Dr. John Ruskey, senior medical director at AtlantiCare Urgent Care, believes people can avoid winter illnesses, for the most part, by following some simple, common sense rules mothers routinely set down for their children.
Ruskey recommends: hand washing, especially when in contact with people; staying away from people who are sick; and receiving a flu shot.
"The flu season lasts from October to May. But January and February is the peak season," said Ruskey, a doctor of osteopathic medicine, who added it's not too late to arrange for a flu shot this winter. "The people who generally need flu shots the most are the very young and the very old."
A flu shot is recommended for anyone older than
6 months. The very young, whose parents would have to arrange their flu shots, are preschoolers and the elementary-school age children, Ruskey said. On the other end of the age spectrum, it is just as important those age 65 and older receive a flu shot as it is for the youngsters, Ruskey said. Also, those whose immune system is compromised through diabetes, heart or lung disease should make the extra effort to schedule a flu shot, the doctor said.
Unpleasant consequences can follow people who skip receiving a flu shot.
A person can come down with a severe case of bronchitis, pneumonia and in rare cases, death. You may lose income because you missed work to stay home to recover from the flu. You also may spread the illness to other people, Ruskey said.
Ruskey and other AtlantiCare representatives have heard all the excuses why people avoid receiving flu shots, including "I do not get the flu, so I do not need the vaccine."
The vaccine not only keeps people from becoming ill, but it also helps keep individuals' viral load down when exposed to the flu. Being vaccinated keeps the flu virus from replicating within individuals, which decreases their ability to spread the virus to co-workers, loved ones and others.
When it comes to washing hands, five seconds with water only will not cut it, said Dr. Jenny Cook of Cape Regional Physician Associates' Seaville office.
"Patients should be aware that the best thing to wash their hands with is soapy water for at least 15 seconds, but if unavailable, then, a hand sanitizer may be used," said Cook, who added the flu vaccine is still available in the Cape Regional Physician Associates offices.
Karen Byerly, of Ocean City, receives a flu shot annually.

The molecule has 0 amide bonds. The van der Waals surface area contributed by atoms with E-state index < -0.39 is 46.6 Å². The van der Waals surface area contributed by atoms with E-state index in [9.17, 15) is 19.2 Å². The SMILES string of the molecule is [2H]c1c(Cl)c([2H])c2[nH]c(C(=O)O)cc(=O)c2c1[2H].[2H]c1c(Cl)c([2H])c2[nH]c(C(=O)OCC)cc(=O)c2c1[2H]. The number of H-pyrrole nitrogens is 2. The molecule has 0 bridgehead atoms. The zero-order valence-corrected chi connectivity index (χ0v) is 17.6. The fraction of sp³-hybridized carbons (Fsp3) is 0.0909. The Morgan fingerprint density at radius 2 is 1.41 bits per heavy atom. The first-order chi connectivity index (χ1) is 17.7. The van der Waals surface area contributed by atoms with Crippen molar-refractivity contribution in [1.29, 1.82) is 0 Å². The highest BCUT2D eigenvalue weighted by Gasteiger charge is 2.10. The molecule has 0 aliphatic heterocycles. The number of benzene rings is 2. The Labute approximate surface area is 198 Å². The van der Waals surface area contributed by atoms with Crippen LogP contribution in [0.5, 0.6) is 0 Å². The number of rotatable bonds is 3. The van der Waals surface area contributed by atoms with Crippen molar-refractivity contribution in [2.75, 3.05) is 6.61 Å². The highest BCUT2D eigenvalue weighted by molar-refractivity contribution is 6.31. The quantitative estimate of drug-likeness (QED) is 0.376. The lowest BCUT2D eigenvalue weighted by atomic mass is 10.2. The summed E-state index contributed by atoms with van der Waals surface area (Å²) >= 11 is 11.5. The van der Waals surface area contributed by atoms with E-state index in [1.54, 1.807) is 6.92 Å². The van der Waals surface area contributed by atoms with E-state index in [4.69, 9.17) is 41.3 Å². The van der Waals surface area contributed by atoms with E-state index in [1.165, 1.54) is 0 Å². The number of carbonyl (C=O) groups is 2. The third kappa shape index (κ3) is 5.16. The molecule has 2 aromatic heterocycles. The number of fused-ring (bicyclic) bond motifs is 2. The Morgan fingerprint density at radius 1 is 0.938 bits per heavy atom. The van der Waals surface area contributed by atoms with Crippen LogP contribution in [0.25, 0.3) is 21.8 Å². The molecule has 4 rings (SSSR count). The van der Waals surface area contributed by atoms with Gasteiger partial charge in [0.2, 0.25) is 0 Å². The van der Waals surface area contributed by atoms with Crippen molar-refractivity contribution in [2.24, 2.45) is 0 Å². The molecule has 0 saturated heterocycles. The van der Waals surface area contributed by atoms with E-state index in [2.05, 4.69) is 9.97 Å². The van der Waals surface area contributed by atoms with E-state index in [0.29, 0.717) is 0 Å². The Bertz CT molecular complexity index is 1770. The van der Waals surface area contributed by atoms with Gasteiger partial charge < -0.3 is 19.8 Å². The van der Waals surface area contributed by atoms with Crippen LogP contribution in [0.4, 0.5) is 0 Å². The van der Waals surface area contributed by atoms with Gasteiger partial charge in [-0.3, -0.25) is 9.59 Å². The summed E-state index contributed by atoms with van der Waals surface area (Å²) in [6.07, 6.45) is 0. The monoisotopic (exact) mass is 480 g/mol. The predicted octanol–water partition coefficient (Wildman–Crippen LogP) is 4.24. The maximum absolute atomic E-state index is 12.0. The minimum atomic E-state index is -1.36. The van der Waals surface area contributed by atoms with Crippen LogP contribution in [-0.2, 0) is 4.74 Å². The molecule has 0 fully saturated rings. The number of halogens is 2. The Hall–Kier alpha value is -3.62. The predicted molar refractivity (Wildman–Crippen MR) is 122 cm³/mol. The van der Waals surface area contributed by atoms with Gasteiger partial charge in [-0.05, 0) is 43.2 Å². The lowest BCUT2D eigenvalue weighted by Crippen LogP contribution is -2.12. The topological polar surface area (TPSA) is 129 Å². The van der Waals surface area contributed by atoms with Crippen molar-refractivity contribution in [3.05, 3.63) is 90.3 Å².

Byerly works with Easter Seals, a nonprofit charitable organization that assists children and adults with autism, other disabilities and special needs. Byerly also has two teenage children - Ian, 17, and Erin, 15. Mom doesn't want to pass on or receive illnesses from either the people she works with or her children.
"I try to stay at least 6 feet away from someone who's coughing," said Byerly, who drinks four cups of water daily, sleeps eight hours per night and exercises daily.
Medical advice to avoid winter illnesses breaks into two categories. There are specific things a person can do that are more applicable during cold and flu season, and there are overall wellness practices that are useful during the winter months because they boost a person's immune system.
Alexis Brown, of Vineland, doesn't think she ever had the flu.
Even though Brown doesn't bother with flu shots, she does other things that keep her from being ill often. Brown washes her hands all the time. Brown carries hand sanitizer with her. She eats balanced meals that include vegetables. For exercise, Brown walks a great deal around the very hilly campus of Fairleigh Dickinson University, College at Florham in Madison, Passaic County, where she is a junior studying radiology technology.
"I try to avoid sick people. I cover my mouth when I cough," said Brown, 20.
Gregory Carson, medical director of Shore Urgent Care in Northfield, said if a healthy person is exposed to the flu, they will come down with the flu. There is no genetic disposition that can keep a person from contracting the flu.
"If you have been lucky because you are young and healthy (and have avoided the flu), that doesn't stop them from getting it," Carson said.
Doctors tell patients not to smoke and following that advice also helps people avoid winter illness, Carson said. Tobacco decreases the mobility of the nose and lung cilia - slender, microscopic, hair-like structures that extend from the surface of nearly all cells in mammals. The lung cilia sweeps dirt and disease-causing organisms towards the mouth. Smoke slows the beating of the cilia at first, then paralyzes it and eventually makes it disappear.
Dr. Mavola Tench, a family medicine doctor who practices in Minotola and is a part of the Inspira Health Network, said some people take either a Vitamin C supplement before winter starts or Zinc drops to shorten the time they have a cold, and there have been some studies on this, Tench said.
"The most important thing is handwashing," said Tench, who added if you sneeze or cough into your hands, it's important not to touch your face until your wash your hands.
For people who already have a sore throat, gargling with saltwater for 30 seconds is very helpful, Tench said. If a person can set aside enough time in a day to sleep for eight hours per night, a well-rested body also will boost the immune system and help fight off winter illnesses, Tench said.
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Is it the flu?
Flu symptoms the Centers for Disease Control warn about include:
•Fever or feeling feverish/experiencing chills (although not all who have the flu have a fever)
•Runny or stuffy nose
•Muscle or body aches
•Some people may have vomiting and diarrhea, although this is more common in children than adults.
If you experience these symptoms, stay away from other people as much as possible. Remain home for at least 24 hours after your fever is gone.